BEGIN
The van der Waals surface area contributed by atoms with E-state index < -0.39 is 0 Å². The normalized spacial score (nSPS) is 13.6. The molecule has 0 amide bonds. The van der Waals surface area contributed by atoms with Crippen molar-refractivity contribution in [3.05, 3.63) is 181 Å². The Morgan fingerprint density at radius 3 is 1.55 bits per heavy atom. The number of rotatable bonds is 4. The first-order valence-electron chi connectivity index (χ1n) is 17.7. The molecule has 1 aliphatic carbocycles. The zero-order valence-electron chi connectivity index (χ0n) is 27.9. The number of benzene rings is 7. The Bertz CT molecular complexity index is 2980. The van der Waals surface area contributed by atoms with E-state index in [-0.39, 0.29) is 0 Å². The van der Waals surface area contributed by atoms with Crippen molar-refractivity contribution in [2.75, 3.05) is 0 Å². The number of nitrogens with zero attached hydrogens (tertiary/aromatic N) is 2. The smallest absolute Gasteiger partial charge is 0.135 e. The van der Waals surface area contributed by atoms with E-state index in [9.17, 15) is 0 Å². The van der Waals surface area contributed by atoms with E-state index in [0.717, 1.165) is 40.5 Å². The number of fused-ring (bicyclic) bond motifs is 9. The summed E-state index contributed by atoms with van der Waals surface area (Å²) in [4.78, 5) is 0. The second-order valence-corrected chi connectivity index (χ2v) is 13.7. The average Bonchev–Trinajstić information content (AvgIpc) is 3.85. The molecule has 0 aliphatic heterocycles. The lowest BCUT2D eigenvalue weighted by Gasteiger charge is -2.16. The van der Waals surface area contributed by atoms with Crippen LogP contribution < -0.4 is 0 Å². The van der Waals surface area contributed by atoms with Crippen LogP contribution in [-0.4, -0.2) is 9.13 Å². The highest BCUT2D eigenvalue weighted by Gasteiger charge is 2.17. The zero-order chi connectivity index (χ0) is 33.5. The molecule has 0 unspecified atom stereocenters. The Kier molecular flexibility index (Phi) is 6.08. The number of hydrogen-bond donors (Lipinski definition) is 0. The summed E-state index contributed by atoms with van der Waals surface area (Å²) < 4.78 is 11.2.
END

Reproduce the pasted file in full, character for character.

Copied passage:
The van der Waals surface area contributed by atoms with E-state index < -0.39 is 0 Å². The normalized spacial score (nSPS) is 13.6. The molecule has 0 amide bonds. The van der Waals surface area contributed by atoms with Crippen molar-refractivity contribution in [3.05, 3.63) is 181 Å². The Morgan fingerprint density at radius 3 is 1.55 bits per heavy atom. The number of rotatable bonds is 4. The first-order valence-electron chi connectivity index (χ1n) is 17.7. The molecule has 1 aliphatic carbocycles. The zero-order valence-electron chi connectivity index (χ0n) is 27.9. The number of benzene rings is 7. The Bertz CT molecular complexity index is 2980. The van der Waals surface area contributed by atoms with E-state index in [-0.39, 0.29) is 0 Å². The van der Waals surface area contributed by atoms with Crippen molar-refractivity contribution in [2.75, 3.05) is 0 Å². The number of nitrogens with zero attached hydrogens (tertiary/aromatic N) is 2. The smallest absolute Gasteiger partial charge is 0.135 e. The van der Waals surface area contributed by atoms with E-state index in [9.17, 15) is 0 Å². The van der Waals surface area contributed by atoms with E-state index in [0.717, 1.165) is 40.5 Å². The number of fused-ring (bicyclic) bond motifs is 9. The summed E-state index contributed by atoms with van der Waals surface area (Å²) in [4.78, 5) is 0. The second-order valence-corrected chi connectivity index (χ2v) is 13.7. The average Bonchev–Trinajstić information content (AvgIpc) is 3.85. The molecule has 0 aliphatic heterocycles. The lowest BCUT2D eigenvalue weighted by Gasteiger charge is -2.16. The van der Waals surface area contributed by atoms with Crippen LogP contribution < -0.4 is 0 Å². The van der Waals surface area contributed by atoms with Crippen LogP contribution in [-0.4, -0.2) is 9.13 Å². The highest BCUT2D eigenvalue weighted by Gasteiger charge is 2.17. The zero-order chi connectivity index (χ0) is 33.5. The molecule has 0 unspecified atom stereocenters. The Kier molecular flexibility index (Phi) is 6.08. The number of hydrogen-bond donors (Lipinski definition) is 0. The summed E-state index contributed by atoms with van der Waals surface area (Å²) < 4.78 is 11.2.